Commodity of the Power of Women in “The Rape of the Lock”
Alexander Pope, one of the most intriguing authors in British literature, exemplifies the changing roles of the acceptance of women within British society through “The Rape of the Lock.” Analyzed by critics as a mock epic, Pope uses this style to light-heartedly supply the reader with a glance into the changing ideals and values of women during the eighteenth century by expressing an underlying power gained by women through their gutsy ambition to be heard by their male counterparts.
Pope’s ability to use an elevated style to propel trivial events signifies the importance of noticing a meaning from something seemingly un-meaningful which, in this case, is the importance and power of women in his society. At the turn of the century, British society was beginning to undermine the authoritative power struggle between male and female and Pope is able to effectively expose the image along with the entailment pursuit of power within women through the indiscretions of the society without being resentful, like most of the writers do during that time period. Pope not only extensively focuses on the protagonist Belinda to represent the individualistic power of women; but, he also successfully utilizes the power in women through other, supporting female characters.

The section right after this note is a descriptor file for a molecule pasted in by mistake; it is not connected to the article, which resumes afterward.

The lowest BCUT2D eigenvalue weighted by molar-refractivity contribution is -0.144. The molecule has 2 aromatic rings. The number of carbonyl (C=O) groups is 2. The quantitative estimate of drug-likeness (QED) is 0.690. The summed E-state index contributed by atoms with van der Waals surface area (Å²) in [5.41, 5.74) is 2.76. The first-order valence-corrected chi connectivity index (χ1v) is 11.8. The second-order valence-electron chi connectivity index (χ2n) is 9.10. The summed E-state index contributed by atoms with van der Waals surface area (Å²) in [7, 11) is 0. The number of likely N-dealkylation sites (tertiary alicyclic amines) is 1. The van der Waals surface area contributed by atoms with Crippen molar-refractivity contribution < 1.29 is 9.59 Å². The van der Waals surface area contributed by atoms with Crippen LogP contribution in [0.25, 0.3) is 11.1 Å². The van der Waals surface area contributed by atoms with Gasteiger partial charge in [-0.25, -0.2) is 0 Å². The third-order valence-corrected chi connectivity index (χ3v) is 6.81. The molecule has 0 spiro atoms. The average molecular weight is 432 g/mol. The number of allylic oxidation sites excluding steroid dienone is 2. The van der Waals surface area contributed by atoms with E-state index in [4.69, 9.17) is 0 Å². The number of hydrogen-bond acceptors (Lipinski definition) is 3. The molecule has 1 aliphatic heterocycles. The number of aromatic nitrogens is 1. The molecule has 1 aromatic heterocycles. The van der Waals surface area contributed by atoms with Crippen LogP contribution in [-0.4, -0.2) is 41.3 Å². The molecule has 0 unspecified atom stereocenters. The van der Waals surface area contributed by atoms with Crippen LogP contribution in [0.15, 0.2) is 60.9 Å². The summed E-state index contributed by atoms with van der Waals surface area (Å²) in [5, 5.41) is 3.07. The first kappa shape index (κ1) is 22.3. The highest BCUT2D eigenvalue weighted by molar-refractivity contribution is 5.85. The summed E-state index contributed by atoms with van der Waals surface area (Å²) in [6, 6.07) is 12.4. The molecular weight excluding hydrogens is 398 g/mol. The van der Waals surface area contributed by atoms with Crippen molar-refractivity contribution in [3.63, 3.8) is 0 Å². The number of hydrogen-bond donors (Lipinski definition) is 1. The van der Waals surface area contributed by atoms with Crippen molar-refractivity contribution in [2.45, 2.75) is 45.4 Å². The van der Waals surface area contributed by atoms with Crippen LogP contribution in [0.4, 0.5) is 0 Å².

Pope first shares the changing role of power between men and women when he refers to the power held by Queen Anne of Britain: “One speaks the glory of the British Queen” (Canto III. 13). Though not an actual character in the poem, Queen Anne exhibited her power immensely in the newly-developed government in Britain, which was one of the first signs of the recognition of a woman’s power (Jones). Pope intentionally mentions her dominion: “Of foreign tyrants, and of nympths at home;/Here though, great Anna! Whom three realms obey,/Dost sometimes counsel take—and sometimes tea” (III.6-8) This illustrates her comparable power to that of a man during this...